Knight Institute Calls on Facebook to Lift Restrictions on Digital Journalism and Research
Facebook’s terms of service obstruct investigations of Facebook’s platform that are “manifestly in the public interest,” Institute says
In a letter sent yesterday, the Knight First Amendment Institute at Columbia University asked Facebook to amend its terms of service to establish a “safe harbor” for public-interest journalism and research focused on Facebook’s platform. The Knight Institute sent the letter on behalf of journalists and researchers who study Facebook but whose investigations are impeded because Facebook’s terms of service categorically prohibit the use of certain digital tools.
“We need to better understand how Facebook’s human and algorithmic decisions are influencing public discourse and shaping our democracy,” said Jameel Jaffer, the Knight Institute’s Executive Director. “Facebook should lift the restrictions that obstruct digital journalists and researchers from studying the forces at work on its platform.”
In its letter, the Knight Institute explains that Facebook’s terms of service impede journalism and research by prohibiting two basic tools of digital investigation: the automated collection of public information (sometimes called “scraping”) and the creation of temporary research accounts. Journalists and researchers who use these tools risk account suspensions and shutdowns, legal liability for breach of contract, as well as civil and criminal liability under the Computer Fraud and Abuse Act — a statute that has been interpreted by Facebook, federal prosecutors, and some courts to apply to terms- of-service violations.
“Journalists and researchers who undertake public-interest investigations of social media platforms shouldn't have to operate under the threat of legal sanction,” said Alex Abdo, a senior staff attorney with the Institute. “Amending Facebook’s terms of service would ensure that journalists and researchers can do the work the public urgently needs them to do.”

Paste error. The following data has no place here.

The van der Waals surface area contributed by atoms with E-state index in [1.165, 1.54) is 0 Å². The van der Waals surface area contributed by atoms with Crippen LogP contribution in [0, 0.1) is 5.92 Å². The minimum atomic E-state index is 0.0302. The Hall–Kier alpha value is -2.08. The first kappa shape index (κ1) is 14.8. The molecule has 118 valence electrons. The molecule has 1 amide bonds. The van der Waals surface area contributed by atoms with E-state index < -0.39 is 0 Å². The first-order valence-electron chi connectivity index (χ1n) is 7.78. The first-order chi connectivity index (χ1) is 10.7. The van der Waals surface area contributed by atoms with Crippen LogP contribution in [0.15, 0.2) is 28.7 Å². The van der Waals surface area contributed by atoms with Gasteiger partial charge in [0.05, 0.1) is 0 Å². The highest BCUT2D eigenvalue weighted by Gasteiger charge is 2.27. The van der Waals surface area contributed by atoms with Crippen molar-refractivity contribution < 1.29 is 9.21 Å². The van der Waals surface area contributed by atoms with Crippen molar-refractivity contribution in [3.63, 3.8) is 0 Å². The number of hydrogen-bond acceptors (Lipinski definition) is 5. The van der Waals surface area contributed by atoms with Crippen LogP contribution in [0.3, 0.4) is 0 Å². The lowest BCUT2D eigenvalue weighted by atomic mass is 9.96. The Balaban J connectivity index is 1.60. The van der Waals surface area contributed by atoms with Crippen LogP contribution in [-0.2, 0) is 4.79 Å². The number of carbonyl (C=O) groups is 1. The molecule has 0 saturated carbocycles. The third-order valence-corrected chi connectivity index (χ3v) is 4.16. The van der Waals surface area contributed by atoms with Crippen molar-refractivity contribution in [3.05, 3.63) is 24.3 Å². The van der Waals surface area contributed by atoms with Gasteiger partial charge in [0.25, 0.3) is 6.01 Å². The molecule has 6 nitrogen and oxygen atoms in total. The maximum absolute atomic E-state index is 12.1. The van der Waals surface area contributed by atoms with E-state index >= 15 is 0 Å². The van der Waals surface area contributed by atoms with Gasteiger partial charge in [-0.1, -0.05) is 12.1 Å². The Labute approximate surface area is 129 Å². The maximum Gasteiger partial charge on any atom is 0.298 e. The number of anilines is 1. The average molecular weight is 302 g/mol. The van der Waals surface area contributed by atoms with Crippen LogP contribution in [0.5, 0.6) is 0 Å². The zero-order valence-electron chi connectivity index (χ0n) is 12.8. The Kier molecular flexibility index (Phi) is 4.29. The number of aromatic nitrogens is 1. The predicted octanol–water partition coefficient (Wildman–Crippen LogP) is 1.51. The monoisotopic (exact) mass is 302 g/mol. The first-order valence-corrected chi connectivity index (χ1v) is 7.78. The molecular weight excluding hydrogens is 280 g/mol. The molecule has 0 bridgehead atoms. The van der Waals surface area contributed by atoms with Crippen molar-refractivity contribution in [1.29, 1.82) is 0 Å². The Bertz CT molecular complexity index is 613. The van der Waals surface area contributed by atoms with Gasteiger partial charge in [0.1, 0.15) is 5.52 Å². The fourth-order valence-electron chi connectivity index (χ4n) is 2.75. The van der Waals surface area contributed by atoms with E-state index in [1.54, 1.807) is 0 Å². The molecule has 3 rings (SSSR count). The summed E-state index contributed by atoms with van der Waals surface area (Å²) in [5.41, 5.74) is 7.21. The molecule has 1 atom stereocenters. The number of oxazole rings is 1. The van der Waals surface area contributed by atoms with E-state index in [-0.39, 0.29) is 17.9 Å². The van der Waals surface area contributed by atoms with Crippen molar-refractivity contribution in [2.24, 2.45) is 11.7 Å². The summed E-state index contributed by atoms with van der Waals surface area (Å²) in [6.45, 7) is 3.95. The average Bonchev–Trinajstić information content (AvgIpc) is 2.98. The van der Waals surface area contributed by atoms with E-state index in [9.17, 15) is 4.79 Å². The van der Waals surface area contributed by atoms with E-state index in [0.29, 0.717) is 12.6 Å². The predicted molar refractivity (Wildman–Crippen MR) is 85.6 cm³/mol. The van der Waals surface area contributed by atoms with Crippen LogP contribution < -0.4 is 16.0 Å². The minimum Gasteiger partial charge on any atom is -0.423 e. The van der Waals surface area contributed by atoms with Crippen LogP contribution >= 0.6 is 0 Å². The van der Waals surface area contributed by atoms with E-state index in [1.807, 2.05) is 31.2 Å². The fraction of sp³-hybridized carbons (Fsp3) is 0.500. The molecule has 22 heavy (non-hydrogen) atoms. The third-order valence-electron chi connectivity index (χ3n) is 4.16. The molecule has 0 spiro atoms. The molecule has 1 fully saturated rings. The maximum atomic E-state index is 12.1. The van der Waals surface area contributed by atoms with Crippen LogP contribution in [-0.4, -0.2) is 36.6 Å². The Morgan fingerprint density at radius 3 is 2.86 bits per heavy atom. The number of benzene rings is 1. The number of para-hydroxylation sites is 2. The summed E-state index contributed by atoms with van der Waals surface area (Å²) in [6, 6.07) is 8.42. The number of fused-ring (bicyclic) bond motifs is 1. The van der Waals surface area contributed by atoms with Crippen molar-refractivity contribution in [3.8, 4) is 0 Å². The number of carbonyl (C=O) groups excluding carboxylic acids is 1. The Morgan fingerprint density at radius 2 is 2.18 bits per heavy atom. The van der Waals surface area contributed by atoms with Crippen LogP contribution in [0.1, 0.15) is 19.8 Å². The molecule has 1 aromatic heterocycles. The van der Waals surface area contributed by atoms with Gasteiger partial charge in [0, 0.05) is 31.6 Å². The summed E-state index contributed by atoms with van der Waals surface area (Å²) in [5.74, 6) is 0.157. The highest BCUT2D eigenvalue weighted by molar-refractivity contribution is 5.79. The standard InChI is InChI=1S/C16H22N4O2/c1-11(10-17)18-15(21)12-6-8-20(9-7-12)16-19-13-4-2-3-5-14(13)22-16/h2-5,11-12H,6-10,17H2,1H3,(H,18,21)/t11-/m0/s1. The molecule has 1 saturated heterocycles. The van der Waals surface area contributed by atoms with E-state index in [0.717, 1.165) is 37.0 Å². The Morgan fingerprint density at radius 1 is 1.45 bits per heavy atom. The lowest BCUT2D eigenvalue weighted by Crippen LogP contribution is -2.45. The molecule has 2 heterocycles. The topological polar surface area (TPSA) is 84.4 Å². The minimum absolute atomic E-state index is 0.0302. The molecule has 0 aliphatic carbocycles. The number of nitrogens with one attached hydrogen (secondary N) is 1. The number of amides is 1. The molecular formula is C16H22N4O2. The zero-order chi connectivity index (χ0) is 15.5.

To the extent they impede public-interest journalism and research, Facebook’s terms of service raise serious public policy concerns, the Institute says in its letter. The Institute also argues that applying the CFAA’s civil and criminal penalties to this kind of journalism and research would violate the First Amendment.
“Facebook needs to better protect user privacy, but it can and must do this without impeding public-interest investigations of its platform,” said Ramya Krishnan, a legal fellow with the Institute. “It’s important to remember that public-interest journalism and research are often crucial to alerting the public to privacy and security risks. Obstacles to this kind of journalism and research don’t serve the public interest or the interests of Facebook’s users.”
The Institute sent the letter on behalf of journalists and researchers who study issues including filter bubbles, discrimination, propaganda and disinformation, and foreign government interference in U.S. elections, the Institute's letter says. These journalists and researchers are Kate Conger, a general assignment technology reporter for the New York Times; Cameron Hickey, an Emmy Award–winning journalist and documentarian who has produced science and technology stories for the PBS NewsHour; Kashmir Hill, a senior reporter for the Special Projects Desk at Gizmodo Media Group; Arvind Narayanan, Associate Professor of Computer Science at Princeton University; and Aviv Ovadya, former Chief Technologist at the Center for Social Media Responsibility, University of Michigan School of Information. (Institutional affiliations are provided for identification purposes only.)
The Knight First Amendment Institute is a non-partisan, not-for-profit organization established by Columbia University and the John S. and James L. Knight Foundation to defend the freedoms of speech and press in the digital age through strategic litigation, research, and public education. Its aim is to promote a system of free expression that is open and inclusive, that broadens and elevates public discourse, and that fosters creativity, accountability, and effective self- government. The Institute’s litigation docket currently includes a First Amendment challenge to President Trump’s practice of blocking critics on Twitter, a challenge to the Department of Justice’s refusal to disclose legal memos that constitute the binding law of the executive branch, and an effort to shed light on border agents’ practice of searching travelers’ laptops and cellphones.